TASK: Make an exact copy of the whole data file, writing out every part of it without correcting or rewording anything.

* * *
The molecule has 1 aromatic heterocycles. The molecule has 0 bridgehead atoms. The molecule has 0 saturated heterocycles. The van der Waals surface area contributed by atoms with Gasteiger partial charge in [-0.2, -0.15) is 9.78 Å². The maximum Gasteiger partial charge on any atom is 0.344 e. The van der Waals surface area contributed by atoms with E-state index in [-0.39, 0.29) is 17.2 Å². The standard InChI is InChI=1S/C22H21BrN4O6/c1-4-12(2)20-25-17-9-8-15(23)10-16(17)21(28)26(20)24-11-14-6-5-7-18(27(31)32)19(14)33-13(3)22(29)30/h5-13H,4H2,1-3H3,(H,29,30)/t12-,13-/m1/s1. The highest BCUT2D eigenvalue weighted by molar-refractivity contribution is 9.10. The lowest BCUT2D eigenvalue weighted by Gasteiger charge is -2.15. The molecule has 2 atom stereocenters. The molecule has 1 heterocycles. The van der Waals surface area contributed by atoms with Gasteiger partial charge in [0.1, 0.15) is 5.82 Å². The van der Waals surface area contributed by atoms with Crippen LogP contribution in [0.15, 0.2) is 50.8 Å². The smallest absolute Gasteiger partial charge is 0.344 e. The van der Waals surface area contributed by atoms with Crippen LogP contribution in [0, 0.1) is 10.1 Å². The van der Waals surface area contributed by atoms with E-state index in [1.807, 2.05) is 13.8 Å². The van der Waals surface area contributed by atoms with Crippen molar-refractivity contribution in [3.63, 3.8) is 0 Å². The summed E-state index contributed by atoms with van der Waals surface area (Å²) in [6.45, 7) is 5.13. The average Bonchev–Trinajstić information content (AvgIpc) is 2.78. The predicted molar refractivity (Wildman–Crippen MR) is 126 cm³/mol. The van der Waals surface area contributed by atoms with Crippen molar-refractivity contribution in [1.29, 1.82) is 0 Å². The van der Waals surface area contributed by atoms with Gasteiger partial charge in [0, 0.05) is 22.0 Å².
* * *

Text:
The molecule has 1 aromatic heterocycles. The molecule has 0 bridgehead atoms. The molecule has 0 saturated heterocycles. The van der Waals surface area contributed by atoms with Gasteiger partial charge in [-0.2, -0.15) is 9.78 Å². The maximum Gasteiger partial charge on any atom is 0.344 e. The van der Waals surface area contributed by atoms with E-state index in [-0.39, 0.29) is 17.2 Å². The standard InChI is InChI=1S/C22H21BrN4O6/c1-4-12(2)20-25-17-9-8-15(23)10-16(17)21(28)26(20)24-11-14-6-5-7-18(27(31)32)19(14)33-13(3)22(29)30/h5-13H,4H2,1-3H3,(H,29,30)/t12-,13-/m1/s1. The highest BCUT2D eigenvalue weighted by molar-refractivity contribution is 9.10. The lowest BCUT2D eigenvalue weighted by Gasteiger charge is -2.15. The molecule has 2 atom stereocenters. The molecule has 1 heterocycles. The van der Waals surface area contributed by atoms with Gasteiger partial charge in [0.1, 0.15) is 5.82 Å². The van der Waals surface area contributed by atoms with Crippen LogP contribution in [0.15, 0.2) is 50.8 Å². The smallest absolute Gasteiger partial charge is 0.344 e. The van der Waals surface area contributed by atoms with Crippen LogP contribution in [0, 0.1) is 10.1 Å². The van der Waals surface area contributed by atoms with E-state index in [1.807, 2.05) is 13.8 Å². The van der Waals surface area contributed by atoms with Crippen molar-refractivity contribution in [3.63, 3.8) is 0 Å². The summed E-state index contributed by atoms with van der Waals surface area (Å²) in [6.45, 7) is 5.13. The average Bonchev–Trinajstić information content (AvgIpc) is 2.78. The predicted molar refractivity (Wildman–Crippen MR) is 126 cm³/mol. The van der Waals surface area contributed by atoms with Crippen molar-refractivity contribution in [1.29, 1.82) is 0 Å². The van der Waals surface area contributed by atoms with Gasteiger partial charge in [0, 0.05) is 22.0 Å².